My wife and I were in the Balkans last summer. Our guide Ivan, a Bulgarian mountaineer and son of a prominent Bulgarian communist writer, had strong ideas about vengeance, and war, generally in favour.
He told us Albania is an honour culture, where vendettas are common. Men fight to the death or murder each other over slights to their honour. And he told us that most of Macedonia (which he said he hated) should be divided between the Albanians (who he said were awaiting their chance) and Bulgarians (who he said were too weak to participate, but hoped the Albanians would give them their fair share).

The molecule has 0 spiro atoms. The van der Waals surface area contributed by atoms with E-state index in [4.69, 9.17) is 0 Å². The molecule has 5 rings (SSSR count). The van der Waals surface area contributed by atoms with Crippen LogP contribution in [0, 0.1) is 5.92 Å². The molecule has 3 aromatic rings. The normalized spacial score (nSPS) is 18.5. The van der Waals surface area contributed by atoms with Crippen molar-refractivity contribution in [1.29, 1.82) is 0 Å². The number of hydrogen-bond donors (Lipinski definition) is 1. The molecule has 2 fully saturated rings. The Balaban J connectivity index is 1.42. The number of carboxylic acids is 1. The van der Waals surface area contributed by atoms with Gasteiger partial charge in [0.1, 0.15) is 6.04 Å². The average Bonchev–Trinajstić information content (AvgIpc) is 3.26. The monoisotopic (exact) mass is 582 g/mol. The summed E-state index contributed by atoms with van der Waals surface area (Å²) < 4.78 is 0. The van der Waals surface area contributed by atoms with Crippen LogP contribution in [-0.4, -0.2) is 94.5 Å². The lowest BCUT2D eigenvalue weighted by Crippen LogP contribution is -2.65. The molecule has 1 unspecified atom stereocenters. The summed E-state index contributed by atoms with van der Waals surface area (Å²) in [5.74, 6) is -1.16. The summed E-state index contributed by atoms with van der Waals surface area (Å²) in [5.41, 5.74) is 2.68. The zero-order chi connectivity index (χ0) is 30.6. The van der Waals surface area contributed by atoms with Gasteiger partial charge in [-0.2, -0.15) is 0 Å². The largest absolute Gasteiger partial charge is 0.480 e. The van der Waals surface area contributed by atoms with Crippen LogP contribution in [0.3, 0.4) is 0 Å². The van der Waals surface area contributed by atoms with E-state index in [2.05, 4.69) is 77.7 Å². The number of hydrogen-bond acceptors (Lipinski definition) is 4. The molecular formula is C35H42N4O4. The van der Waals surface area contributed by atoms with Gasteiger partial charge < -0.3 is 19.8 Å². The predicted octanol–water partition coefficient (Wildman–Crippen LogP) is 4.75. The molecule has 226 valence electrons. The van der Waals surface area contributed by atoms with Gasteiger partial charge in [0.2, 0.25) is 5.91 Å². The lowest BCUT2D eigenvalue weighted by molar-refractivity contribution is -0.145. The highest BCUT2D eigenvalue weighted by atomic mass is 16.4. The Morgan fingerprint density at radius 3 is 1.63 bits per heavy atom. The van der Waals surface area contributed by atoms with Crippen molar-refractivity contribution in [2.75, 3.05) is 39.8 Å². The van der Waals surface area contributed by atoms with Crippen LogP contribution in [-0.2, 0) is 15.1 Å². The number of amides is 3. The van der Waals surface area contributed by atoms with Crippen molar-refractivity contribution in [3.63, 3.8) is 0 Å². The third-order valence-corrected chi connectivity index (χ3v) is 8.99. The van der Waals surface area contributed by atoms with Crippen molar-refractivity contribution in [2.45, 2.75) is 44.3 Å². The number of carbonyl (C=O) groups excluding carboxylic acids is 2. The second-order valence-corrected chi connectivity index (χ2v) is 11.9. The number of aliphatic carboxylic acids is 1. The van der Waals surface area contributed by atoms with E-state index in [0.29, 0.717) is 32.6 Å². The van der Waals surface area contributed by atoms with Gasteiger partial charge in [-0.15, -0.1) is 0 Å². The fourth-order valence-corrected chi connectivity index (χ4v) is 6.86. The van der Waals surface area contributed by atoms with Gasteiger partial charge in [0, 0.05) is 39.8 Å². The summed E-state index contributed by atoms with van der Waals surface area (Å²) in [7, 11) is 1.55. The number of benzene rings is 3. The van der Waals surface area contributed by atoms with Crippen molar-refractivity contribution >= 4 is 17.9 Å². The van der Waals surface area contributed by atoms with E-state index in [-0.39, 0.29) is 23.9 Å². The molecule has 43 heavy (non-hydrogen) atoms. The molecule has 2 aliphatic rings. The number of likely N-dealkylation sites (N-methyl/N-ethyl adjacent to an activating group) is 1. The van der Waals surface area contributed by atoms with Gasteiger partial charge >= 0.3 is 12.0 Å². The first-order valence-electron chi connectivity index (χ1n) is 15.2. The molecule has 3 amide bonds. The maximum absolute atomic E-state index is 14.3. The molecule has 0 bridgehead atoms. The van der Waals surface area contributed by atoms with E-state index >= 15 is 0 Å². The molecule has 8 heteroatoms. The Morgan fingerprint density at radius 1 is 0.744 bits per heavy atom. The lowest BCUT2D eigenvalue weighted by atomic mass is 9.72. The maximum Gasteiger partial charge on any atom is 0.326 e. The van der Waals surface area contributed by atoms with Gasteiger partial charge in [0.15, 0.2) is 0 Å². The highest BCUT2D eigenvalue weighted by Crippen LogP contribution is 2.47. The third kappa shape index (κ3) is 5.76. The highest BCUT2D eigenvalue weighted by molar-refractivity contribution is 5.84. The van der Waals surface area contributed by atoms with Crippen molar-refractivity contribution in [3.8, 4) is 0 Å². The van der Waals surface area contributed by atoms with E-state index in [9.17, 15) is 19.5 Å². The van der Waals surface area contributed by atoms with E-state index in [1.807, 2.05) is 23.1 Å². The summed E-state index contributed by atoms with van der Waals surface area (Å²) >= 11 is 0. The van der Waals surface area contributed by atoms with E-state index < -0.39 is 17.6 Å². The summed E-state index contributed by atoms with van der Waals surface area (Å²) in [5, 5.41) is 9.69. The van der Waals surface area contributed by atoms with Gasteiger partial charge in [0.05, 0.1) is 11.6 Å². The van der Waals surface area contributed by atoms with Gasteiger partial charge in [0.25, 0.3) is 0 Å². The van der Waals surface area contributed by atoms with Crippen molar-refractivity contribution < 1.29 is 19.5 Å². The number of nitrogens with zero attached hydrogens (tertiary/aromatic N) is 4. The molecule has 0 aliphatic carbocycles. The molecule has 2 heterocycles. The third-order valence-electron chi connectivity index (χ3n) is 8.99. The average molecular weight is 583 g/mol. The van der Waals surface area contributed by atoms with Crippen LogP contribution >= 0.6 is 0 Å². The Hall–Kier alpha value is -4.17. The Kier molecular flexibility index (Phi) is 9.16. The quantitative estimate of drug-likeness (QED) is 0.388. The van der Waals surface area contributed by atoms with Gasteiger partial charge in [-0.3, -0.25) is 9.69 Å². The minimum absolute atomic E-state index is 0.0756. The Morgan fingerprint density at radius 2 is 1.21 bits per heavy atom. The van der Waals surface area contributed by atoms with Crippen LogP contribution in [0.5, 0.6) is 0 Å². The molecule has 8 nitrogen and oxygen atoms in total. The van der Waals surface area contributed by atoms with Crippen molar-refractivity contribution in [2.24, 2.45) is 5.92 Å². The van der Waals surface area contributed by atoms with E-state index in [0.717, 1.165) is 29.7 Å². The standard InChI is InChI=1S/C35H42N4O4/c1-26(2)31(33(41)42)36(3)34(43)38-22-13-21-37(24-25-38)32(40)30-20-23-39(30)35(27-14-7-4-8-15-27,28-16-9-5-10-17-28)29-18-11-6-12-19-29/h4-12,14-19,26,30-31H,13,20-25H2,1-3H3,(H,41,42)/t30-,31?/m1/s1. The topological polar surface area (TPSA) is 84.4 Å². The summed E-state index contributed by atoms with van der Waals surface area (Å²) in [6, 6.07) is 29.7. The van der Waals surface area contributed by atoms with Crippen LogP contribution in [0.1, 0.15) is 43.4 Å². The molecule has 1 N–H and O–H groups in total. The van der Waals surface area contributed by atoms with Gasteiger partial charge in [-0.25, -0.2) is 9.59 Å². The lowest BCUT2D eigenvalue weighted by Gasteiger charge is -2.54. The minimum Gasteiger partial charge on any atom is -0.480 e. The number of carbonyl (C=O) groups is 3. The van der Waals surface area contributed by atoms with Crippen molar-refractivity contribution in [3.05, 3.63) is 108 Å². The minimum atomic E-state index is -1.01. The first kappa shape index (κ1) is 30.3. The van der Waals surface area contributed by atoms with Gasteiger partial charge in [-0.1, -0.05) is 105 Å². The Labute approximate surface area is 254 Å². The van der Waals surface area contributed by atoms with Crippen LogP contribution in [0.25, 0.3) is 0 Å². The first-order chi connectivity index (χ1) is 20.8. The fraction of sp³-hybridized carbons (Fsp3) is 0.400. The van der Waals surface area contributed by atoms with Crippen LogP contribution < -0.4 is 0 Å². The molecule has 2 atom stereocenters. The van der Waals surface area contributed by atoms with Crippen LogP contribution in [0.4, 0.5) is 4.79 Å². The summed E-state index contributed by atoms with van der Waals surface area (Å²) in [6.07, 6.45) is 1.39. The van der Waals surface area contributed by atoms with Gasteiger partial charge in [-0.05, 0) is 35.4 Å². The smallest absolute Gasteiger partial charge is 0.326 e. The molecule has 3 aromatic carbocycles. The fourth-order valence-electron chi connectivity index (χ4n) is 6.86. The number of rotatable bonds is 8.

I liked Macedonia, and felt sorry they were between such wolves and jackals – if that’s really the case. I liked the Bulgarians, too. Can’t see why they wouldn’t like each other. Must be some “history” thing.
Oh, and the Greeks hate the Macedonians for stealing the name (though it was Tito originally), and Kosovo is a gangster state (confirmed by our Macedonian friend, who runs a mine there). So poor Macedonia, surrounded by antipathy.
It’s certainly a different world view than we have in Canada. On the plus side, despite all these feelings, they are all at peace and travel easily from country to country, though it is not borderless like the EU. More like going to the USA from Canada.
By the way, Serbia doesn’t share border with Albania. In your article what is called Serbia is probably either Macedonia or Montenegro – both probably unseparated at the time.